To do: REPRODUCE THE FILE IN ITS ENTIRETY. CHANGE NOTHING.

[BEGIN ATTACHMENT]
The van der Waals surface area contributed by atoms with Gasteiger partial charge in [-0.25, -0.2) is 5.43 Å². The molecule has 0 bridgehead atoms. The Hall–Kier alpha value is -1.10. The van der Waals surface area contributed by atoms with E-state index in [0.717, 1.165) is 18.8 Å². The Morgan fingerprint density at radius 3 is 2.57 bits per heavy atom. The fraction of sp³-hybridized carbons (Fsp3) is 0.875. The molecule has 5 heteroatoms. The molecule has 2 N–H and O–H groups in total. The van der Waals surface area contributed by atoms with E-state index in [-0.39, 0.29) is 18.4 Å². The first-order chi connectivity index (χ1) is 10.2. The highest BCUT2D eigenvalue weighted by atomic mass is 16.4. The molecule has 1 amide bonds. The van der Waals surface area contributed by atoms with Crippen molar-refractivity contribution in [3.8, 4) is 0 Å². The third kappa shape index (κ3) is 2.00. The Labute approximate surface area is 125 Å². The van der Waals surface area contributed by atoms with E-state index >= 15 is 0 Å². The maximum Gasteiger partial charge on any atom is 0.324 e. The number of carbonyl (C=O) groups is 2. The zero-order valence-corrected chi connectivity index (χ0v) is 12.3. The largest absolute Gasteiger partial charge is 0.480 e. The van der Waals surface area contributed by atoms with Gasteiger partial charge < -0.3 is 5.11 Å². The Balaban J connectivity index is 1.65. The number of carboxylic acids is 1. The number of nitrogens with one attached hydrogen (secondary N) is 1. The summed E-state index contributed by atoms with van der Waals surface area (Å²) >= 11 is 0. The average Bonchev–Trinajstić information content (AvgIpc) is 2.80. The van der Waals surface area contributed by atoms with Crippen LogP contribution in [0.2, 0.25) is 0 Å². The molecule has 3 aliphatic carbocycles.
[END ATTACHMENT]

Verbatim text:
The van der Waals surface area contributed by atoms with Gasteiger partial charge in [-0.25, -0.2) is 5.43 Å². The molecule has 0 bridgehead atoms. The Hall–Kier alpha value is -1.10. The van der Waals surface area contributed by atoms with E-state index in [0.717, 1.165) is 18.8 Å². The Morgan fingerprint density at radius 3 is 2.57 bits per heavy atom. The fraction of sp³-hybridized carbons (Fsp3) is 0.875. The molecule has 5 heteroatoms. The molecule has 2 N–H and O–H groups in total. The van der Waals surface area contributed by atoms with E-state index in [-0.39, 0.29) is 18.4 Å². The first-order chi connectivity index (χ1) is 10.2. The highest BCUT2D eigenvalue weighted by atomic mass is 16.4. The molecule has 1 amide bonds. The van der Waals surface area contributed by atoms with Crippen molar-refractivity contribution in [3.8, 4) is 0 Å². The third kappa shape index (κ3) is 2.00. The Labute approximate surface area is 125 Å². The van der Waals surface area contributed by atoms with E-state index >= 15 is 0 Å². The maximum Gasteiger partial charge on any atom is 0.324 e. The number of carbonyl (C=O) groups is 2. The zero-order valence-corrected chi connectivity index (χ0v) is 12.3. The largest absolute Gasteiger partial charge is 0.480 e. The van der Waals surface area contributed by atoms with Gasteiger partial charge < -0.3 is 5.11 Å². The Balaban J connectivity index is 1.65. The number of carboxylic acids is 1. The number of nitrogens with one attached hydrogen (secondary N) is 1. The summed E-state index contributed by atoms with van der Waals surface area (Å²) >= 11 is 0. The average Bonchev–Trinajstić information content (AvgIpc) is 2.80. The van der Waals surface area contributed by atoms with Crippen LogP contribution in [0.2, 0.25) is 0 Å². The molecule has 3 aliphatic carbocycles.